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What’s in a word: change from slave to enslaved at City makes difference for Emancipation Day

Although the addition of two extra letters might not seem like much of a change, the connotation around the word slave versus enslaved was at the heart of Ward 8 Councillor Courtney Walcott’s Emancipation Day recognition speech to Calgary City Council on July 25.

August 1 is Emancipation Day in Canada, commemorating the day in 1834 that the British Empire outlawed slavery and recognizes the history of racism and discrimination from the global trade in slaves.

“It’s almost with an amazing sense of self congratulatory nature that we often celebrate this day, because we remember it as a day of great triumph. We ended slavery in British North America,” said Coun. Walcott.

“When we ended slavery, we essentially moved from one system of discrimination to another. And it took years, decades, and centuries of cultural change to actually find a space where we are starting to see some significant systemic changes in society.”

He suggested during his speech to Calgary City Council on Tuesday, that the terminology around slavery be changed by the City. Instead of using slave, which denotes an identity said Walcott, the term should be enslaved, which refers to the injustice done to a person.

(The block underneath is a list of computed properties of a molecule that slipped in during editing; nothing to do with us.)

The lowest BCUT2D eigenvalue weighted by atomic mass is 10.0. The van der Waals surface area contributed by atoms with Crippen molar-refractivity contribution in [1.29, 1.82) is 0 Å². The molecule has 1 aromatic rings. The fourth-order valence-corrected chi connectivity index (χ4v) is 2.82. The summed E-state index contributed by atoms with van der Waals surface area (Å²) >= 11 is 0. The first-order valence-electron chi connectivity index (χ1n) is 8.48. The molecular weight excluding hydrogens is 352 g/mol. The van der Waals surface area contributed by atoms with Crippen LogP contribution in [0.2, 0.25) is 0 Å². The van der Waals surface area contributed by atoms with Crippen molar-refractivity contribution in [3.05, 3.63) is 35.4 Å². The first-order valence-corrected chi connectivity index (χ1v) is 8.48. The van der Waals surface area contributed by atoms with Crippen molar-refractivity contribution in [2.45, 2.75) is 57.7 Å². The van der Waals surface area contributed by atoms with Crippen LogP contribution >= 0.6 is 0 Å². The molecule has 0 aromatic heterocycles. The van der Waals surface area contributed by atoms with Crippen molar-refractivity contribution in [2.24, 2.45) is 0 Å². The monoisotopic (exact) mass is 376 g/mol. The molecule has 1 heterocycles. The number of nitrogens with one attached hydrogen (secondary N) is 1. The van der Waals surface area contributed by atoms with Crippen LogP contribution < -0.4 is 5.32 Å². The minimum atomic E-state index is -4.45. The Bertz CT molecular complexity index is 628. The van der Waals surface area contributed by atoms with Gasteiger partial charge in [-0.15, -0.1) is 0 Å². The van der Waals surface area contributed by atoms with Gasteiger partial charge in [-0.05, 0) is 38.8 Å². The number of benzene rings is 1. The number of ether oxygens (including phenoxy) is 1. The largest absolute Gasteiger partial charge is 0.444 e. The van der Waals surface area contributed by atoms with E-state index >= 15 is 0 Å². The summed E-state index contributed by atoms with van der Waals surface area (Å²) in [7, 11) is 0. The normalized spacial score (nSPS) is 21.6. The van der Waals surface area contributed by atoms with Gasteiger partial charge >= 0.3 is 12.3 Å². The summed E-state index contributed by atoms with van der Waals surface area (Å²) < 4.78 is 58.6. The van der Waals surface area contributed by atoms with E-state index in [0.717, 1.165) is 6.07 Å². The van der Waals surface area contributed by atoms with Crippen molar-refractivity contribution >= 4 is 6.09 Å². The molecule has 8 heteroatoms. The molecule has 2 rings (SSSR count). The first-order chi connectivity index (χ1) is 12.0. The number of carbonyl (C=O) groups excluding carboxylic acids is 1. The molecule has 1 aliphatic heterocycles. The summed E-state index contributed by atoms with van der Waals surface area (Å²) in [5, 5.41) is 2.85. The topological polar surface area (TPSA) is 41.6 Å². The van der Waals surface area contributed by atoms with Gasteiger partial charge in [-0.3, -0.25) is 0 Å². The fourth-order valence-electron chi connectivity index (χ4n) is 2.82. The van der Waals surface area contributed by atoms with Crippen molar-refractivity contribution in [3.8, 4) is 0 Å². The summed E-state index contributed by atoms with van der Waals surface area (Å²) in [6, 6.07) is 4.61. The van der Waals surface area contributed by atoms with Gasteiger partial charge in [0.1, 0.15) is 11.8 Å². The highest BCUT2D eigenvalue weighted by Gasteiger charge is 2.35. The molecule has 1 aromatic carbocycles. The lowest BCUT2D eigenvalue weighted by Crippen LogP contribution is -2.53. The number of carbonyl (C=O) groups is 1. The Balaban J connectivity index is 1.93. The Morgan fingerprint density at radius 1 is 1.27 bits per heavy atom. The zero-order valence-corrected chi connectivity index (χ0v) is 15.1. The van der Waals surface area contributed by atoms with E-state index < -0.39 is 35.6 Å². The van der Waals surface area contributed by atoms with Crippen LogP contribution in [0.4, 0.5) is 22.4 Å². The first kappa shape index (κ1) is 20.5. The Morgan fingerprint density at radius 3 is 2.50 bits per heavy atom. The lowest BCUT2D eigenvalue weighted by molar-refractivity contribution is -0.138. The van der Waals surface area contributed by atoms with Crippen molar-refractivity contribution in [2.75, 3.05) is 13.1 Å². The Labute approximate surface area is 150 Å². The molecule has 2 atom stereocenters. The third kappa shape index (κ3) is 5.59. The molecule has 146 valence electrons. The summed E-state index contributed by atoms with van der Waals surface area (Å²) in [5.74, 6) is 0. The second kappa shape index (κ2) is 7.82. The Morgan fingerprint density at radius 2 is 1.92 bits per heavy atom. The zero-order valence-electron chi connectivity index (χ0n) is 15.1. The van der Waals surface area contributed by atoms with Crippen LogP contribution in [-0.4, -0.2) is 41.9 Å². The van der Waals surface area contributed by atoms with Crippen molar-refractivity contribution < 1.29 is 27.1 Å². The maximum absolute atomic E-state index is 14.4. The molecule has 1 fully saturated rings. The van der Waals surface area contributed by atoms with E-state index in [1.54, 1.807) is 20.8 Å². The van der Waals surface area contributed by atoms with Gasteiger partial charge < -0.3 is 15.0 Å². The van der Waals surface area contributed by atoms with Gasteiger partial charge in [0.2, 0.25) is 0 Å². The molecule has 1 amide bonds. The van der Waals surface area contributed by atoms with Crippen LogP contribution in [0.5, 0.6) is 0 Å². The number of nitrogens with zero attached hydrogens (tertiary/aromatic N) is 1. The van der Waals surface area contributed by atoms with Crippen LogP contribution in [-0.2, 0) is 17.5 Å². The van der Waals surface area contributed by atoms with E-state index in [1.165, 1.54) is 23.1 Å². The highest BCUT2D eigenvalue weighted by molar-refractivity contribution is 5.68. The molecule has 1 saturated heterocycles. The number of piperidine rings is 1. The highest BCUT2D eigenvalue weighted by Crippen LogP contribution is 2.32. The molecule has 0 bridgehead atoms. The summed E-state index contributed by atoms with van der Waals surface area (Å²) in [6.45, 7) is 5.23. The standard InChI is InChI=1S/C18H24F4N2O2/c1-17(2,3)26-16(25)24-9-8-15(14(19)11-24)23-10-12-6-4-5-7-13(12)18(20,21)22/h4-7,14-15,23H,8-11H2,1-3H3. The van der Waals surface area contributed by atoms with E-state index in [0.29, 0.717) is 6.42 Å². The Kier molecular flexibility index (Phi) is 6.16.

“Instead of just giving a generic pitch, where it was like ‘we’re celebrating this on August 1, for Emancipation Day,’ it was let’s have a conversation about what it is that we should change together this year, to make that one small change that might compound to get next year, and then compounding the year after that and keep compounding until we do something very, very large.”

He said that he expects that the language that the City of Calgary uses around slavery will change quickly, but the larger question is whether the public will adopt the phrasing.

“Whenever I get notes on anything like that, we all very quickly make sure that we adjust the language. Within the city, you’re gonna see that happening relatively fast, because it’s a very significant shift and we have to be leaders in in making sure that we’re using language that is appropriate to the groups that we are discussing.”

“The question that I always have for myself is how many of the people who did hear what I had to say… internalized it enough to go remember when the time comes, if they ever find themselves in a conversation where this subject on the table.”

He said that this is work that can be done in conjunction with the other anti-racism work that is being undertaken by the City of Calgary to fully tell the story of the city.

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